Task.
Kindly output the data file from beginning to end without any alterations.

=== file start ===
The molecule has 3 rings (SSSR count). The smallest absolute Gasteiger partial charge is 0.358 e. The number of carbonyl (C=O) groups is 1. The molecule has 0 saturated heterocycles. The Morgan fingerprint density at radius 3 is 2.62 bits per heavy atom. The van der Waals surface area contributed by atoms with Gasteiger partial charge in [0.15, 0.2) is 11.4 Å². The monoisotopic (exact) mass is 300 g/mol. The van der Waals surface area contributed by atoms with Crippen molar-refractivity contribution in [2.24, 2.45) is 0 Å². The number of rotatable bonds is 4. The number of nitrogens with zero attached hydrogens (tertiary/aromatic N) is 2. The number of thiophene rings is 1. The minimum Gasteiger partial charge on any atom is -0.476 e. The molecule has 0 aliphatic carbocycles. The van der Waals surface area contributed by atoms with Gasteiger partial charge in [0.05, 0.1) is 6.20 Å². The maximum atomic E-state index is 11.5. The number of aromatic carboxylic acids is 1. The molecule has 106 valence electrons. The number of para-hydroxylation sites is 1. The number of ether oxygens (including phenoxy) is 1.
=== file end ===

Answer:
The molecule has 3 rings (SSSR count). The smallest absolute Gasteiger partial charge is 0.358 e. The number of carbonyl (C=O) groups is 1. The molecule has 0 saturated heterocycles. The Morgan fingerprint density at radius 3 is 2.62 bits per heavy atom. The van der Waals surface area contributed by atoms with Gasteiger partial charge in [0.15, 0.2) is 11.4 Å². The monoisotopic (exact) mass is 300 g/mol. The van der Waals surface area contributed by atoms with Crippen molar-refractivity contribution in [2.24, 2.45) is 0 Å². The number of rotatable bonds is 4. The number of nitrogens with zero attached hydrogens (tertiary/aromatic N) is 2. The number of thiophene rings is 1. The minimum Gasteiger partial charge on any atom is -0.476 e. The molecule has 0 aliphatic carbocycles. The van der Waals surface area contributed by atoms with Gasteiger partial charge in [0.05, 0.1) is 6.20 Å². The maximum atomic E-state index is 11.5. The number of aromatic carboxylic acids is 1. The molecule has 106 valence electrons. The number of para-hydroxylation sites is 1. The number of ether oxygens (including phenoxy) is 1.